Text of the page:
Expand Your Musicality and Fretboard Knowledge Using Triads and Inversions
When first learning to play guitar, transitioning between chords and playing a few progressions can allow you to play hundreds of songs.
While this can keep you entertained for quite a while, you might find there is a large amount of the fretboard that is lacking your attention.
One of the many tools that can be used to learn the higher positions is the CAGED system. Though the application can be very useful, aspects of it can be simplified and studied in a more musical approach. Doing this might help you have a better understanding of chord voicing and harmony.
The CAGED system uses five guitar chord shapes—C, A, G, E and D—to create barre chords for playing in higher positions. The problem with this system is that its functionality has nothing to do with music itself. It is simply a physical device that works based on the tuning of the strings. It cannot be applied to music in general and is specific only to the guitar.
These five chords are all root-position chords, meaning the letter name of the chord is the lowest-sounding note. But music does not always consist of root-position chords, so why should it on the guitar? In this column, I’ll demonstrate another approach for expanding your fretboard knowledge using triads and their inversions.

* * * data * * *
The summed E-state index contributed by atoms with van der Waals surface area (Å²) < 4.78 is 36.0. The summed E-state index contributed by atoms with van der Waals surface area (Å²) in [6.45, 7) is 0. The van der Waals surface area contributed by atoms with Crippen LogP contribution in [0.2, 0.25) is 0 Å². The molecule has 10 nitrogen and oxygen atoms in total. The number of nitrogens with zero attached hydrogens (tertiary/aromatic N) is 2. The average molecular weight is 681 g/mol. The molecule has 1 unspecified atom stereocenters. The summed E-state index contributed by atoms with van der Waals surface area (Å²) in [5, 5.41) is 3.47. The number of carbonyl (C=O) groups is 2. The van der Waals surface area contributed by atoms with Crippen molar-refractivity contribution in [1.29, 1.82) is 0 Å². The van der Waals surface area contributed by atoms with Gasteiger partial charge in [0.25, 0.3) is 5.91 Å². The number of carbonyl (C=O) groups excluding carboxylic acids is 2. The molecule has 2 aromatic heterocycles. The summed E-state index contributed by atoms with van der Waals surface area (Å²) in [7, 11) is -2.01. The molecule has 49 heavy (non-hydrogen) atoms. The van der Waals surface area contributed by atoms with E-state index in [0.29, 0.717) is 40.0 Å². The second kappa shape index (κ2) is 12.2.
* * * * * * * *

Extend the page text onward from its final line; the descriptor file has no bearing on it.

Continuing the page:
First of all, what is a chord? If you’re asked to play a G chord, what really does that mean? Sure, it can be a shape from a chord diagram, but why that shape? And if it’s different from one diagram to the next, is one of those wrong?
As guitarists, we often think about chords as shapes, and we have “go-to” shapes for certain chords. But that’s not thinking musically. So that we can develop a stronger sense of musicianship, we need to understand how chords are constructed. To demonstrate, I’ll use a simple I-V-vi-IV progression in the key of A, so the chords will be A, E, F♯m and D.
First, we need to know what notes are in the key of A.
The basic chord is called a triad and consists of a root, a third and a fifth. The chords in this progression will have these notes:
A: A, C♯, E
E: E, G♯, B
F♯m: F♯, A, C♯
D: D, F♯, A
Your “go-to” shapes for these chords might look something like this:
When first learning to play a chord progression, we’re typically using our basic “guitar” chords. I use quotations because many guitarists think of a chord as a certain shape. That may suffice for a beginner, but to make those root-position chords even more musical, we need to take advantage of the rest of the fretboard. We can do so by learning different chord inversions.